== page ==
It is important to be reminded every so often that Russia’s balletic prowess extends beyond the Bolshoi and the Mariinsky. While these two artistic powerhouses tend to dominate our perception of ballet in this country, the truth is that Russia is home to numerous high-quality companies. Companies such as Perm’s Tchaikovsky Opera and Ballet Theater, St. Petersburg’s Mikhailovsky Theater, Moscow’s Stanislavsky and Nemirovich-Danchenko Musical Theater, and Novosibirsk’s Opera and Ballet Theater may lack the brand power of the Bolshoi and the Mariinsky, but the quality of their work should not be dismissed.
Sometimes, however, it takes a festival like the Golden Mask to point this out.
While the Bolshoi and the Mariinsky remain a key part of the Golden Mask this year — they have several performances entered in the competition — the bulk of the ballet program is made up of lesser-known companies. In fact, it was the Perm Ballet, one of Russia’s oldest though little known theaters that kicked off the Golden Mask’s main competition program with “To See the Music,” a program of four one-act ballets by three little-known (at least in Russia) Western European choreographers.
The first two ballets were by Spanish choreographer Cayetano Soto and were by far the strongest sets of the evening, especially the first piece, “Uneven” — a series of angular, off-kilter duets set to the minimalist music of David Lang. Framed by a stark white sheet of linoleum and a single cellist on stage, the stripped-down beauty of “Uneven” was visually arresting. The choreography was reminiscent of the sharp and fragmented vocabulary of British choreographer Wayne McGreggor, although the movements had a softness not found in his work. Soto’s intention with “Uneven” was to convey to the audience the feeling he gets when traveling; that disconcerting state when we lose all sense of space and time. “I would wake up in the night, and I could not understand where I was, in Munich, Paris, or the Netherlands. … It was a very strange feeling, a feeling of unbalance,” he explains. The other piece by Soto was the light-hearted “Quotidiano,” a meditation on the little things in life, like trying to find that second sock.
The second half of “To See the Music” was less successful. The world premiere of “Souvenirs,” created especially for the Perm Ballet by British choreographer Douglas Lee, was meant to evoke “an acute sense of nostalgia, sadness and longing for the past.” But the piece suffered from limited choreography and a genteel romanticism that completely failed to capture the emotional hit that is nostalgia. The last piece, “Meditation on Violence,” by Italian choreographer Luca Veggetti also suffered from a limited vocabulary of movement. This, coupled with an unfortunate use of dry ice and the ominous hum of Paolo Arally’s musical composition, left the audience bored rather than contemplative.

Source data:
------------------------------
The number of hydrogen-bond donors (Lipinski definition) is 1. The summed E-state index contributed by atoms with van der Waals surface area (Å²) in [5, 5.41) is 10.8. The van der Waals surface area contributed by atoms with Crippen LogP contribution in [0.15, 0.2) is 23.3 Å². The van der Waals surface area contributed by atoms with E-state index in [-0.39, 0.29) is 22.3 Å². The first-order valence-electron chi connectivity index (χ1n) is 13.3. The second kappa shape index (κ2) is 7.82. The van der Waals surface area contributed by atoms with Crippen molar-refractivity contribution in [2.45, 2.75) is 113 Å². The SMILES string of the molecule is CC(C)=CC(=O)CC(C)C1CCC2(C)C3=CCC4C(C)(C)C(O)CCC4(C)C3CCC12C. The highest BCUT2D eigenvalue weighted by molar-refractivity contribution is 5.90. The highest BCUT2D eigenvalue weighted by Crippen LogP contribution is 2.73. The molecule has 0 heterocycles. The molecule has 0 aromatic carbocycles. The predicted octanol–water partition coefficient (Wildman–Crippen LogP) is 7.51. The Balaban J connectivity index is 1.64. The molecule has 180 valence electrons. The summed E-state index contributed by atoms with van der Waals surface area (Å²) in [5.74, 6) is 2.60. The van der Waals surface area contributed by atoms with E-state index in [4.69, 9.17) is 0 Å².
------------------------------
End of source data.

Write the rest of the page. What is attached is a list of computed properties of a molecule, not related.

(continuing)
“To See the Music,” which takes its name from the famous line “See the music, hear the dance” by Russian choreographic great George Balanchine, was, nevertheless, enjoyable overall. This was largely due to the stellar technique of the Perm troupe. It was also impressive though their artistic director, Alexei Miroshnichenko, chose to stage contemporary ballets, rather than something more traditional. It used to be the case that smaller companies would stick to the classics: Swan Lake and Cinderella.
All that is changing. Of the 11 dances entered in this year’s competition for Best Ballet, just four are in a classical, narrative style. Instead, companies are increasingly opting for non-narrative, abstract ballets, and smaller companies, like the Perm Ballet, seem to have embraced this shift especially.
The Mikhailovsky Theater is another case in point.
Participating for the first time at the Golden Mask, this once little-known company (until it lured Spanish choreographer Nacho Duato to St. Petersburg) performed “Duende, Nunc Dimittis, Prelude,” a program of one-act, contemporary ballets by Duato, who is also the artistic director at the Mikhailovsky. With his sensual curves and contractions, Duato’s choreography follows in the style of dance legends Jiri Kylian and Martha Graham and has the unique ability of blending the classical with the contemporary. A favorite move is to break clean, classic lines, with unpointed, flat feet.
“Duende,” the first piece of the program, was spritely and whimsical. In Spanish, duende means rascal or elf, and the dancers with their lightness and speed perfectly captured this. Set to music by Debussy, the dance was frolicking and flirtatious — think something along the lines of “Midsummer’s Night Dream,” or Nijinsky’s “Afternoon of a Faun.” The second and third pieces of the program were the much newer “Nunc Dimittis” and “Prelude.” These works were more serious in tone, and while maintaining moves characteristic of Nacho Duato, the choreography as a whole was much more conservative.
Whether or not one of these performances wins Best Ballet, smaller companies, performing contemporary and abstract work, have taken a leading role in this year’s Golden Mask. Their inclusion is testament to the innovation and depth of Russia’s ballet tradition.